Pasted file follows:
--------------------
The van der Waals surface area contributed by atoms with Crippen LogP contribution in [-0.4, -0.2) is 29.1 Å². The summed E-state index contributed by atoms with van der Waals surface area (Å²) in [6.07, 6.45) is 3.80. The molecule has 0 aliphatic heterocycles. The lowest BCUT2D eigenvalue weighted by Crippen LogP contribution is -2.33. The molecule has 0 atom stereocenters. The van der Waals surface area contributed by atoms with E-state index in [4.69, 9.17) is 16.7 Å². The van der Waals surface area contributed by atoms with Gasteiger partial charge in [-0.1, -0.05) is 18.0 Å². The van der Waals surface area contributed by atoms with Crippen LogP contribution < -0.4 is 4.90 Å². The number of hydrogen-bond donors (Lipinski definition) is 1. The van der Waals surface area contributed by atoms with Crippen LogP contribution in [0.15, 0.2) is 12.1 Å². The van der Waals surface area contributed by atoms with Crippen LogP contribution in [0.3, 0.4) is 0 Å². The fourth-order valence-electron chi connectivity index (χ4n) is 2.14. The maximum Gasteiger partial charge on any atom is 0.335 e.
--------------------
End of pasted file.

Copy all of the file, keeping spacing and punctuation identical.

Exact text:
The van der Waals surface area contributed by atoms with Crippen LogP contribution in [-0.4, -0.2) is 29.1 Å². The summed E-state index contributed by atoms with van der Waals surface area (Å²) in [6.07, 6.45) is 3.80. The molecule has 0 aliphatic heterocycles. The lowest BCUT2D eigenvalue weighted by Crippen LogP contribution is -2.33. The molecule has 0 atom stereocenters. The van der Waals surface area contributed by atoms with E-state index in [4.69, 9.17) is 16.7 Å². The van der Waals surface area contributed by atoms with Gasteiger partial charge in [-0.1, -0.05) is 18.0 Å². The van der Waals surface area contributed by atoms with Crippen LogP contribution < -0.4 is 4.90 Å². The number of hydrogen-bond donors (Lipinski definition) is 1. The van der Waals surface area contributed by atoms with Crippen LogP contribution in [0.15, 0.2) is 12.1 Å². The van der Waals surface area contributed by atoms with Crippen LogP contribution in [0.3, 0.4) is 0 Å². The fourth-order valence-electron chi connectivity index (χ4n) is 2.14. The maximum Gasteiger partial charge on any atom is 0.335 e.